Modern C++ Features – Move Semantics

One of the biggest changes in C++11 were the introduction of rvalue references to allow the implementation of move semantics. 

Like in all of my “New Features” posts, I won’t go into the technical details and dusty corners of the feature. Instead, I will give an overview of the basic idea of move semantics, its related features and how to use them. That alone is enough for more than one post, so I’ll have to split it up.

Data flow in functions

When you observe how data flows in and out of functions, there are a few different general patterns:

Refer to external data: The function works with data that resides outside the function. It either manipulates the data, or it just analyzes it. Depending on that, we usually use non-const or const references to the data.

Create new data:  Some functions create new data, they act as data sources. Often they return that newly created data with their return values, either directly or by returning a pointer to that data. Sometimes they store the newly created data in an object passed into the function by reference or pointer, such as the this-pointer of a member function or a normal non-const reference.

Consume data: Other functions are data sinks. They take the data passed to them and transform it or do something else with it that does not necessarily preserve the data. Often the data consumed by those functions is specifically created and not needed elsewhere.

The move problem

When passing data into a data sink, there are often two objects involved: The original object outside the sink, and a copy of it inside the sink. The same appears with data sources: There is an original object created inside the source function, and the return value is a copy of it is created outside the source.

There are sometimes ways to get around that fact, e.g. there are return value optimizations that create the original object of a data source already outside the function. But not all of these cases can be optimized away or it would require clumsy techniques to do so that obfuscate the code.

In both cases – sinks and sources – the original is no longer needed once the second object is made. So, if we have an object that is not cheap to copy, e.g. because it contains allocated memory or other resources, we’d rather move the contents from the original to the second object than create an exact copy only to throw away the original immediately after.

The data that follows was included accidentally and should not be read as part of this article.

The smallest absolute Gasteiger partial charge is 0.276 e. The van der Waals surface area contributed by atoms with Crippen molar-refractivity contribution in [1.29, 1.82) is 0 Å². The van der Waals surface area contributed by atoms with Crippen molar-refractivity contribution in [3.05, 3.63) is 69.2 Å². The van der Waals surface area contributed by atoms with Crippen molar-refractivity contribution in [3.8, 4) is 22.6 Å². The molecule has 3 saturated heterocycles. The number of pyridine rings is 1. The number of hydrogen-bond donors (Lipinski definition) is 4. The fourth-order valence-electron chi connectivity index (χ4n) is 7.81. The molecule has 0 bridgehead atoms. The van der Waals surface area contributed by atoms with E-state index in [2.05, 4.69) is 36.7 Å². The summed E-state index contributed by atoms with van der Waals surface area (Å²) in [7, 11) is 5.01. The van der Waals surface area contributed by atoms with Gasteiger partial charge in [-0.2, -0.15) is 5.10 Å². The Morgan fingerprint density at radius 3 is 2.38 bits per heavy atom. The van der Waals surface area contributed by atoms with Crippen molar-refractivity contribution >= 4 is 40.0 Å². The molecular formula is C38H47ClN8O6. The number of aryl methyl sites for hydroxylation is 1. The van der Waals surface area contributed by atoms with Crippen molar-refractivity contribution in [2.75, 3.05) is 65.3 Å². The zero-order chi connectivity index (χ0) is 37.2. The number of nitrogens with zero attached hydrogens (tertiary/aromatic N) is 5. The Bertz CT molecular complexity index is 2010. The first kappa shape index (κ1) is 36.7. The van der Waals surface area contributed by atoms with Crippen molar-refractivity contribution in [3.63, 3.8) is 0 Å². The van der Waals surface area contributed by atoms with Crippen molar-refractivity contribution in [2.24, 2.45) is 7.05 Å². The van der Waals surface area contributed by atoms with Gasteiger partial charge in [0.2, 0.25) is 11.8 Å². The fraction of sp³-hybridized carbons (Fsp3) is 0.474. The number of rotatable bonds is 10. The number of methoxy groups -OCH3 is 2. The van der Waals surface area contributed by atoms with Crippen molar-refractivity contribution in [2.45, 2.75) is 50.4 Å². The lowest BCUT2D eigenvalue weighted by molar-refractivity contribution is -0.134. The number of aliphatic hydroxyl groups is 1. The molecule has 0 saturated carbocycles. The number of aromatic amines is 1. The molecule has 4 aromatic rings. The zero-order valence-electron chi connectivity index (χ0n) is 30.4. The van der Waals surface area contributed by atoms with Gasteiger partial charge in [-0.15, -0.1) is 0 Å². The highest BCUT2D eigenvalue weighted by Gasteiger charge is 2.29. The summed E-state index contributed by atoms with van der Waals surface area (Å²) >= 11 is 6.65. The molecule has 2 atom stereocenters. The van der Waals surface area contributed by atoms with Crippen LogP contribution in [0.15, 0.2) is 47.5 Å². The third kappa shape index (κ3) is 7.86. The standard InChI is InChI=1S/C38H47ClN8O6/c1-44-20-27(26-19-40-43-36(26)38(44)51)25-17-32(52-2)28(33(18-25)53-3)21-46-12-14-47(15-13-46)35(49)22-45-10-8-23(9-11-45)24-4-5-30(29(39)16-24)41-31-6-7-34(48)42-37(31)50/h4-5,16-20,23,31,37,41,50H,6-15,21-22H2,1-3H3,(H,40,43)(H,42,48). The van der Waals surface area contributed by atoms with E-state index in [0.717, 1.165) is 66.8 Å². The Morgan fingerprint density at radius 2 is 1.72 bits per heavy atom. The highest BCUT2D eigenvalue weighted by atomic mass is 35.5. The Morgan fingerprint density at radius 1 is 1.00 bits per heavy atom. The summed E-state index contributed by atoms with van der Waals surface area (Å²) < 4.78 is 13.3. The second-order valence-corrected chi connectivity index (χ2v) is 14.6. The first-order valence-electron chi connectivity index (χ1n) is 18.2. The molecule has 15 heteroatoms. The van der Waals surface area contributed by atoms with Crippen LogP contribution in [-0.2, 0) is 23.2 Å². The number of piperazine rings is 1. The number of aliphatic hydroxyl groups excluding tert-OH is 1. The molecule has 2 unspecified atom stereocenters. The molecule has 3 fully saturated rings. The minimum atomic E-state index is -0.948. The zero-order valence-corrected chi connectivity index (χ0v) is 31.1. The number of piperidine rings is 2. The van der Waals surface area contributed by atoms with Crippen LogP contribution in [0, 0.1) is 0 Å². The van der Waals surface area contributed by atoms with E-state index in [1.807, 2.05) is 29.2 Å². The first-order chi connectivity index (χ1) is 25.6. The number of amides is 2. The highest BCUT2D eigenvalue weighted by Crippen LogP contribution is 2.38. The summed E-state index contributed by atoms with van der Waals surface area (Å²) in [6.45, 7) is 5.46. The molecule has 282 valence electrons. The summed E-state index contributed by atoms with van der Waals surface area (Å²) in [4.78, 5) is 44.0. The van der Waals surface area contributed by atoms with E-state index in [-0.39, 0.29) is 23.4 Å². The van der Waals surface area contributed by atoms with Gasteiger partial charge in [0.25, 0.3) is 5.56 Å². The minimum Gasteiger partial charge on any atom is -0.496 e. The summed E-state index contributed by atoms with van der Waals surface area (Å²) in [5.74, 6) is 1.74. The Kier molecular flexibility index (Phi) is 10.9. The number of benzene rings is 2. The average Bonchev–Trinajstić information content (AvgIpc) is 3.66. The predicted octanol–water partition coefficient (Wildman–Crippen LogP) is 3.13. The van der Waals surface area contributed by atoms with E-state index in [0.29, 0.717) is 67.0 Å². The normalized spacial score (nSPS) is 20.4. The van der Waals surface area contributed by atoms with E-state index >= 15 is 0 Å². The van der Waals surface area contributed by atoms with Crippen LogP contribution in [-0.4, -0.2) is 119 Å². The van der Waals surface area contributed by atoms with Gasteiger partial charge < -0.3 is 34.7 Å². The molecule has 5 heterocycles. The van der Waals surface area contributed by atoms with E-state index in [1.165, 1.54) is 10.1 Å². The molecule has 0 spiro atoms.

The solution: rvalue references

The C++11 standard has introduced a new kind of reference, called rvalue references. Broadly simplified, rvalues are temporary values, and rvalue references bind only to temporary objects. Let’s have a look at a small example:

string source() {
  return "Have you seen my bear Tibbers?";

void sink(string&& rvalueString) {
  std::cout << rvalueString;

int main() {
  sink(source()); //OK
  auto s = source();
  sink(s); //ERROR: s is not an rvalue

The first call of `sink` gets passed the return value of the call to `source`, which is a temporary value. So the rvalue reference can bind to it and sink can work with it. As you see, `rvalueString` is not const, so you can modify it. That is perfectly OK, since it is a temporary value that isn’t needed anywhere else.


The second call to `sink` however does not go so smoothly. The string `s` we pass to the sink is not a temporary object, so it may be needed later on. Therefore the compiler has to refuse to pass the object to a function that assumes it won’t be needed anymore and therefore can modify it at will.

So what can we do to tell the compiler that we do not need `s` any more and that indeed we want it to be consumed by `sink`? Enters `std::move`:

int main() {
  sink(source()); //OK
  auto s = source();
  sink(std::move(s)); //OK now

`std::move` is a function template which is basically a cast-to-rvalue-reference for whatever you pass to it.

Passing a copy to the sink

But what if we want to use `s` later on and pass it to the sink as well? The obvious solution would be to explicitly create a copy:

int main() {
  auto s = source();
  sink(string{s}); //creates a temporary copy

  //do something with s...

But this has several drawbacks, e.g. we’d have to explicitly create a `string` from `s` – and it would not go well if we later chose to change the types. Our use of `auto` would have lost part of its benefit.

At this point I’ll take a break for a shameless cliffhanger – I’ll present the solution on how to provide a better implementation for data sinks in the next posts, together with the concepts of move constructors and move assignment operators.

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